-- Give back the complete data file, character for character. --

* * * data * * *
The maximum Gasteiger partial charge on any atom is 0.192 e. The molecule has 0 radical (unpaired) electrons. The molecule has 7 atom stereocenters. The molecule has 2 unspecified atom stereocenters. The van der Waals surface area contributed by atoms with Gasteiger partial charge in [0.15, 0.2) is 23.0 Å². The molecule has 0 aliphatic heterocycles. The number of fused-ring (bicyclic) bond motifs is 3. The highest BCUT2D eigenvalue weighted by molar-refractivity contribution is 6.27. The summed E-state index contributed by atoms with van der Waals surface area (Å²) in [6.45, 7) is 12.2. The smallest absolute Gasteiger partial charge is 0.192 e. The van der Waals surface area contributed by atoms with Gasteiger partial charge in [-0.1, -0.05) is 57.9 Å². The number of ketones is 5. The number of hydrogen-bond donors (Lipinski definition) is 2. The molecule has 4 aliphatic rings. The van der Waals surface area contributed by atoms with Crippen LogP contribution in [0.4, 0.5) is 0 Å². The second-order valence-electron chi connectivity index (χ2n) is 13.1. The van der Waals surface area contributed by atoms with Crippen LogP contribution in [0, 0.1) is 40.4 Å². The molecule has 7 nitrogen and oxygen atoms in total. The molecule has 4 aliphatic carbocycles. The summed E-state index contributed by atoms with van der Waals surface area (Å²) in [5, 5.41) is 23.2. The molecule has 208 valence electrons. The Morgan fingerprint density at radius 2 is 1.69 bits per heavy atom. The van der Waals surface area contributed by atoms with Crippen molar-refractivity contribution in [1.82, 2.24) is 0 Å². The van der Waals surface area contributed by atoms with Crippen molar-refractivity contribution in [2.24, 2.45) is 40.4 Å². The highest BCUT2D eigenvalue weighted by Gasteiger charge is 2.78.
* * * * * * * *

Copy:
The maximum Gasteiger partial charge on any atom is 0.192 e. The molecule has 0 radical (unpaired) electrons. The molecule has 7 atom stereocenters. The molecule has 2 unspecified atom stereocenters. The van der Waals surface area contributed by atoms with Gasteiger partial charge in [0.15, 0.2) is 23.0 Å². The molecule has 0 aliphatic heterocycles. The number of fused-ring (bicyclic) bond motifs is 3. The highest BCUT2D eigenvalue weighted by molar-refractivity contribution is 6.27. The summed E-state index contributed by atoms with van der Waals surface area (Å²) in [6.45, 7) is 12.2. The smallest absolute Gasteiger partial charge is 0.192 e. The van der Waals surface area contributed by atoms with Gasteiger partial charge in [-0.1, -0.05) is 57.9 Å². The number of ketones is 5. The number of hydrogen-bond donors (Lipinski definition) is 2. The molecule has 4 aliphatic rings. The van der Waals surface area contributed by atoms with Crippen LogP contribution in [0.4, 0.5) is 0 Å². The second-order valence-electron chi connectivity index (χ2n) is 13.1. The van der Waals surface area contributed by atoms with Crippen LogP contribution in [0, 0.1) is 40.4 Å². The molecule has 7 nitrogen and oxygen atoms in total. The molecule has 4 aliphatic carbocycles. The summed E-state index contributed by atoms with van der Waals surface area (Å²) in [5, 5.41) is 23.2. The molecule has 208 valence electrons. The Morgan fingerprint density at radius 2 is 1.69 bits per heavy atom. The van der Waals surface area contributed by atoms with Crippen molar-refractivity contribution in [1.82, 2.24) is 0 Å². The van der Waals surface area contributed by atoms with Crippen molar-refractivity contribution in [2.24, 2.45) is 40.4 Å². The highest BCUT2D eigenvalue weighted by Gasteiger charge is 2.78.